2006) (quoting Rankin v. McPherson, 483 U.S. 378, 384-85
(1987)). Courts are instructed to “take into account the
employee’s motivation as well as whether it is important to our
system of self-government that the expression take place.”
Munroe, 805 F.3d at 467.
Here, again, the type of speech at issue is uncommon,
if not unique, in First Amendment case law: the speech furthered
the goal of keeping false information from the public, rather
than revealing true information to the public. Nonetheless, even
viewing the facts in the light most favorable to Defendants, no
reasonable jury could find that LaTorre’s speech was not on a
matter of public concern. Certainly, the public has a legitimate
interest in news relating to shootings at public schools – and
in the prevention of false reports on the same subject,
considering that such reports could incite unnecessary panic in
the community. Accordingly, LaTorre’s speech “can ‘be fairly
considered as relating to [a] matter of political, social or
other concern to the community.’” Munroe, 805 F.3d at 467
(quoting Snyder, 562 U.S. at 453).
Defendants’ best argument is that the context in which
the statements were made is private. See Miller v. Clinton Cty.,
544 F.3d 542, 550 (3d Cir. 2008) (“We can not ‘cherry pick’
something that may impact the public while ignoring the manner
and context in which that statement was made or that public
concern expressed. Our inquiry must also consider the form and
circumstance of the speech in question.”). It is true, as
Defendants argue, that LaTorre’s speech was in the interests of
the school district, as well as private individuals like the
student and his parents.10 It is also true that his speech was
made privately. But neither of those facts mean that the speech
was not also “a subject of general interest and of value and
concern to the public.” Munroe, 805 F.3d at 467. See, e.g.,
Beyer v. Duncannon Borough, 428 F. App’x 149, 154 (3d Cir. 2011)
(“Beyer’s personal interest in the discussion of AR-15s because
For his part, LaTorre claims that he was motivated by
a desire to protect the student, who has a disability. He goes
on to argue that there is a public concern inherent in advocacy
on behalf of disabled students.
of his recommendation to purchase the weapons does not lead to
the conclusion that the speech is of purely personal
interest.”); Fryer v. Noecker, 34 F. App’x 852, 853-54 (3d Cir.
2002) (“It is important to note that the case law is very clear
that matters are not disqualified from being matters of public
concern simply because they touch on individuals and their
desires. To the contrary, . . . a matter will be deemed a matter
of public concern if it is the type of issue that is important,
in a self-governing society, for public employees to be free to
express themselves about.” (citations omitted)); Azzaro v. Cty.
of Allegheny, 110 F.3d 968, 978 (3d Cir. 1997) (“If the content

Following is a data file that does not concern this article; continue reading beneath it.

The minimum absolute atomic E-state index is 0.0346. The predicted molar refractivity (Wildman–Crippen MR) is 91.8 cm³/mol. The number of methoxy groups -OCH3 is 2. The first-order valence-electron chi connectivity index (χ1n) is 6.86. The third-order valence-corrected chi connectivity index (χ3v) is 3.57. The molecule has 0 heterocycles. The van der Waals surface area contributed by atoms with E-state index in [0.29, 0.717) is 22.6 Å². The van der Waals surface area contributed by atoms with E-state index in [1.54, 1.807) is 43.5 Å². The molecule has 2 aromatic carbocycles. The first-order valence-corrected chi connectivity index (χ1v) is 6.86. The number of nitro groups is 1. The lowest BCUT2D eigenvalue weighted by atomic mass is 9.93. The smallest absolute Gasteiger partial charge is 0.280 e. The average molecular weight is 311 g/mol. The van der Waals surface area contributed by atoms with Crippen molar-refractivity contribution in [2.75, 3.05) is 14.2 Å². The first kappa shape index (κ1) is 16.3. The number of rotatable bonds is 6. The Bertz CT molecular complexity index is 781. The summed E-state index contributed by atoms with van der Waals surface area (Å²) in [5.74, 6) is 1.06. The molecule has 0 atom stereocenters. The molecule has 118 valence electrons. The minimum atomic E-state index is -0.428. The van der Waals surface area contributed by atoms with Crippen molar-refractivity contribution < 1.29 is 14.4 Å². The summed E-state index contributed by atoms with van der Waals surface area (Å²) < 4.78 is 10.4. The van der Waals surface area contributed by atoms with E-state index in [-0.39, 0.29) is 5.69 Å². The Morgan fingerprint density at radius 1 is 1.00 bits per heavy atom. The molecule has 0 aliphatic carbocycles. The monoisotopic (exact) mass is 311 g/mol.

and circumstances of a private communication are such that the
message conveyed would be relevant to the process of selfgovernance if disseminated to the community, that communication
is public concern speech even though it occurred in a private
Importantly, moreover, LaTorre’s speech did not
concern personal grievances about his job, which is a type of
speech that is clearly unprotected by the First Amendment. See,
e.g., Miller, 544 F.3d at 550 (finding speech unprotected, even
though it “touche[d] on a matter of public concern” where it
focused on the plaintiff’s “private grievances as an employee”).
Accordingly, the Court finds that LaTorre’s speech
involved a matter of public concern. This conclusion is
necessary, but not sufficient, to the success of Plaintiffs’
motion for summary judgment, and does not defeat Defendants’
motion for summary judgment.
Whether Defendants Had an Adequate Justification
The third and final factor in determining whether
LaTorre’s speech is protected by the First Amendment is whether
Defendants had an adequate justification “for treating the
employee differently than the general public based on its needs
as an employer.” Dougherty, 772 F.3d at 987. Defendants make no
argument with respect to this factor, except a brief mention
during the hearing on these motions.11 Plaintiffs do contend, as
they must, that Defendants had no adequate justification, based
on their needs as employers, for terminating the contract.
This consideration in the First Amendment analysis
“reflects the importance of the relationship between the
speaker’s expressions and employment.” Garcetti, 547 U.S. at
At the hearing, when asked if Defendants had adequate
justification for the termination of the contract, defense
counsel said, “I think that if you proceed with the analysis,
there was adequate justification but we don’t even get there
under the applicable law, Garcetti, Lane vs. Franks. They have
to prove protected speech, and that’s analyzed in terms of, was